The accomplishments of pioneering doctors such as John Peter Mettauer, James Marion Sims, and Nathan Bozeman are well documented. It is also no secret that these nineteenth-century gynecologists performed experimental caesarean sections, ovariotomies, and obstetric fistula repairs primarily on poor and powerless women. Medical Bondage breaks new ground by exploring how and why physicians denied these women their full humanity yet valued them as “medical superbodies” highly suited for medical experimentation.
In Medical Bondage, Cooper Owens examines a wide range of scientific literature and less formal communications in which gynecologists created and disseminated medical fictions about their patients, such as their belief that black enslaved women could withstand pain better than white “ladies.” Even as they were advancing medicine, these doctors were legitimizing, for decades to come, groundless theories related to whiteness and blackness, men and women, and the inferiority of other races or nationalities.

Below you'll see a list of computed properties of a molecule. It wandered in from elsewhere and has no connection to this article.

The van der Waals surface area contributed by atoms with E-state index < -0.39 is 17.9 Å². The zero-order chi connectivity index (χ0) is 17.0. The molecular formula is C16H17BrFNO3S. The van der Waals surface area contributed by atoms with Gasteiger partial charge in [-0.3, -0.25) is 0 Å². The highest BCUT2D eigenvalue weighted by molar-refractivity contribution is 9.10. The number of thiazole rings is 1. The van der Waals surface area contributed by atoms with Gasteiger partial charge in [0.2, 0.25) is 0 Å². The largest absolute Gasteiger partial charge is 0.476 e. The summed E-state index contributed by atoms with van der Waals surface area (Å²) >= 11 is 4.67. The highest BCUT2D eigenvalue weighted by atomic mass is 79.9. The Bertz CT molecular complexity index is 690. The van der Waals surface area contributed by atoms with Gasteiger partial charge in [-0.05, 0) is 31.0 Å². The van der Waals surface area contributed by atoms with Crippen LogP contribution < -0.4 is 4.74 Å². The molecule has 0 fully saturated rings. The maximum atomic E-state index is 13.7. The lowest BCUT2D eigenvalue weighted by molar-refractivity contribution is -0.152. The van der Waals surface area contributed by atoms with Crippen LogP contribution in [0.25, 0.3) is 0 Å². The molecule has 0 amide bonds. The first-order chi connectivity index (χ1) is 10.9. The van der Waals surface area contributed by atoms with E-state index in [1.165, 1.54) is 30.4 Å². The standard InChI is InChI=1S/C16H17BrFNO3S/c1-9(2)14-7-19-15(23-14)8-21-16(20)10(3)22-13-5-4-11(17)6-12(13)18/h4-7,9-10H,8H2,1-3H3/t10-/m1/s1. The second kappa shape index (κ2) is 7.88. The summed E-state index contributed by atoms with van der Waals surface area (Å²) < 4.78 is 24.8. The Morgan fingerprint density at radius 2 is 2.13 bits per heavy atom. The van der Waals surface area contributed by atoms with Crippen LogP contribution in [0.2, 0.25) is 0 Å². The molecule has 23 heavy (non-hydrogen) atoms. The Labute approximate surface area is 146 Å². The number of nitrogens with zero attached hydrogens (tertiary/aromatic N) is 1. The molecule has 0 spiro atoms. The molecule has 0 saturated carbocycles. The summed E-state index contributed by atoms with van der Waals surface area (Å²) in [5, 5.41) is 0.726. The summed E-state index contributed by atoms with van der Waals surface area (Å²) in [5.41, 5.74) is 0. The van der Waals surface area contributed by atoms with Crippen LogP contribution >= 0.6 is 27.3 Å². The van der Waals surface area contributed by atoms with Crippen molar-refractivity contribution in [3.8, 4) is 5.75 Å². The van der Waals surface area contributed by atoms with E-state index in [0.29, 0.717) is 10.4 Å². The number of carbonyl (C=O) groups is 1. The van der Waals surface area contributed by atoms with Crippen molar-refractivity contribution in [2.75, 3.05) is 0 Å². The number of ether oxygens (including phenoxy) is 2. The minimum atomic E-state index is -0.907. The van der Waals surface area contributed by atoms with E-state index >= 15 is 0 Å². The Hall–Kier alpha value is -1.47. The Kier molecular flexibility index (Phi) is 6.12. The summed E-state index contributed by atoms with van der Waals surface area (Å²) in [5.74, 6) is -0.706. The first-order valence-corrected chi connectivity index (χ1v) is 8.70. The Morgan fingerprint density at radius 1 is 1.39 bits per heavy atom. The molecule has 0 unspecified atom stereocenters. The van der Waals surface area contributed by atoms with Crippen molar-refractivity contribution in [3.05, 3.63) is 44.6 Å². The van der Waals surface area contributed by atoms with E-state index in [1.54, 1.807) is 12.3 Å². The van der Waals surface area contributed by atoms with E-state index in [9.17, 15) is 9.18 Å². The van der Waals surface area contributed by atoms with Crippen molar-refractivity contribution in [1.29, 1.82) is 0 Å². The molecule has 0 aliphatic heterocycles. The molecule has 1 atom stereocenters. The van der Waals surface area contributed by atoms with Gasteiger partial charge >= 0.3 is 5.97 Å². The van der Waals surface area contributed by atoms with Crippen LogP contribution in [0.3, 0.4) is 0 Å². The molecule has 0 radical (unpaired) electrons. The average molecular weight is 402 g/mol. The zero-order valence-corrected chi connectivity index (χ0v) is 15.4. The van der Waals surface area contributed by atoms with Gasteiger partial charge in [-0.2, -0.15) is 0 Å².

Johns Hopkins University Center for Africana Studies: Unpacking Hateful Things & Contemporary Practices
Saturday, September 22, 1pm
This race conversation will trace the legacy of Jim Crow as revealed in objects used to dehumanize African Americans and will then connect this legacy to contemporary circumstances in Baltimore and beyond. This event is in collaboration with the Johns Hopkins University’s Center for Africana Studies.
In conjunction with the Jim Crow Black Memorabilia exhibition, Hateful Things.